Gemma Arterton’s new film, Their Finest, is about second world war propaganda. Her character, who is bookish and sensitive, is allowed — because of war — to write film scripts. She discovers two girls — two ordinary, pale, unhappy girls — who steal their father’s boat and sail to Dunkirk for the rescue. She thinks this story will swell hearts: and so she, and her collaborator (Sam Claflin), make a British Casablanca about Dunkirk. They know there must be loss, or nothing has value.
I marvelled over two things in Their Finest, even as I dislike the title. First, how the pale, unhappy girls are transformed, for the film inside the film, into beautiful actresses, all lipstick and ankles, with shadow brushed away. And then how the Arterton character fights, against her nature, for the girls to rescue themselves at the climactic moment: they mend the propeller. The other film-makers don’t understand her, for that is not what women do. Why can’t the dying man (Bill Nighy) mend the propeller; or the other dying man? Why can’t the dog mend the propeller?
Gemma Arterton has just abandoned a career as a Hollywood film actress, who was always in lipstick, and without shadow. She wanted to make this film, she tells me, in her beautifully elocuted voice — she sounds like a Hollywood actress of the 1930s playing an Englishwoman — because ‘often, with female-centric films, we feel we need to have these bold characters and sometimes women aren’t like that. They are quiet and reserved or a bit shy — or they don’t know what to say.’
She was born in Kent and left school at 16 to, essentially, join the circus: a theatre school. Her first part was Tallulah in Bugsy Malone — though Tallulah was 12, you would struggle to find a better part in Hollywood today — and she loved ‘the silliness’ of acting. She grew up in a household of women; acting was a way to express herself and meet boys. ‘Infantile is my natural disposition,’ she says, but she says ‘infantile’ in French, which makes me wonder how true it is. She was told she needed to go ‘to classical drama school’ to be ‘refined’. She had a Kent accent, and she does it for me: ‘I was like, “Oh yeah, alwight, Shakespeare.”’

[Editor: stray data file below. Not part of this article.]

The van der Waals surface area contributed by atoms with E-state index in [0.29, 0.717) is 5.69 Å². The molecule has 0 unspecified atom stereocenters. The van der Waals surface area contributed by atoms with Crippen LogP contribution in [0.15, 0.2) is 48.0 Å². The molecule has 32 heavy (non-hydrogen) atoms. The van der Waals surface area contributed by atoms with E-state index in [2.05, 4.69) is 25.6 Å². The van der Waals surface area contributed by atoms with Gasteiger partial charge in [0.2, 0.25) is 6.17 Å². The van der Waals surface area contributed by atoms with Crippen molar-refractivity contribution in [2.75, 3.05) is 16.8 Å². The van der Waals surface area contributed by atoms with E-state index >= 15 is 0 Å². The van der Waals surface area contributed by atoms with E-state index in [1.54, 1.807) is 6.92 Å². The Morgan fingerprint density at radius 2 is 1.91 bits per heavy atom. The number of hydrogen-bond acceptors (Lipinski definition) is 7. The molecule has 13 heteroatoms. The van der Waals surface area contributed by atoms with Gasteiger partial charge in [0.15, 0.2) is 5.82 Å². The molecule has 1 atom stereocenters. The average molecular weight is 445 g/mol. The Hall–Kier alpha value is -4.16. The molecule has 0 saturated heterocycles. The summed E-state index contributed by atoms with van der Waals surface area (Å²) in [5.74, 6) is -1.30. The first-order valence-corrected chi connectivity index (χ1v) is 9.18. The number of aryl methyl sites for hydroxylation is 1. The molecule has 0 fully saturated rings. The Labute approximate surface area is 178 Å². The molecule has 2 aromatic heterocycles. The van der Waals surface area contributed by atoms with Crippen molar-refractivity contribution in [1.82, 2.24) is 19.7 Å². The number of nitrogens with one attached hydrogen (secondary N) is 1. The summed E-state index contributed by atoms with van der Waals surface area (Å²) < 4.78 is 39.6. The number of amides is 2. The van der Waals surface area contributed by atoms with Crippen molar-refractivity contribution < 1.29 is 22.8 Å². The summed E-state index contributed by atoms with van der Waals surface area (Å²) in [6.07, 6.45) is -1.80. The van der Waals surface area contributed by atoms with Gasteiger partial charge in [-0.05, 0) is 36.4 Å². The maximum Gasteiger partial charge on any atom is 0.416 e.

At Rada, she says, ‘I had a big chip on my shoulder and I have only just gotten’ — now she does an Americanism — ‘over this chip.’ The chip was, ‘I’m common so I’m not as worthy as the others here. Because I haven’t read all the books.’ Most Rada students are graduates. They were ‘proper, studied English literature at Oxford. I had just left the circus.’ She giggles. ‘They were talking about these writers and I had never heard of them.’ She feared she didn’t know enough, because she hadn’t read ‘all the books’.
I struggle to find a fixed point in Arterton, because she is an actor. I can say that she is considerate, engaged, and somehow soothing to be around, because there is a studied poise to her — and I believe in all of it — but the nerdy side feels particularly heartfelt. She is hardly the first woman with a perfect face to love a book. She read all the books, she says, and her voice changed.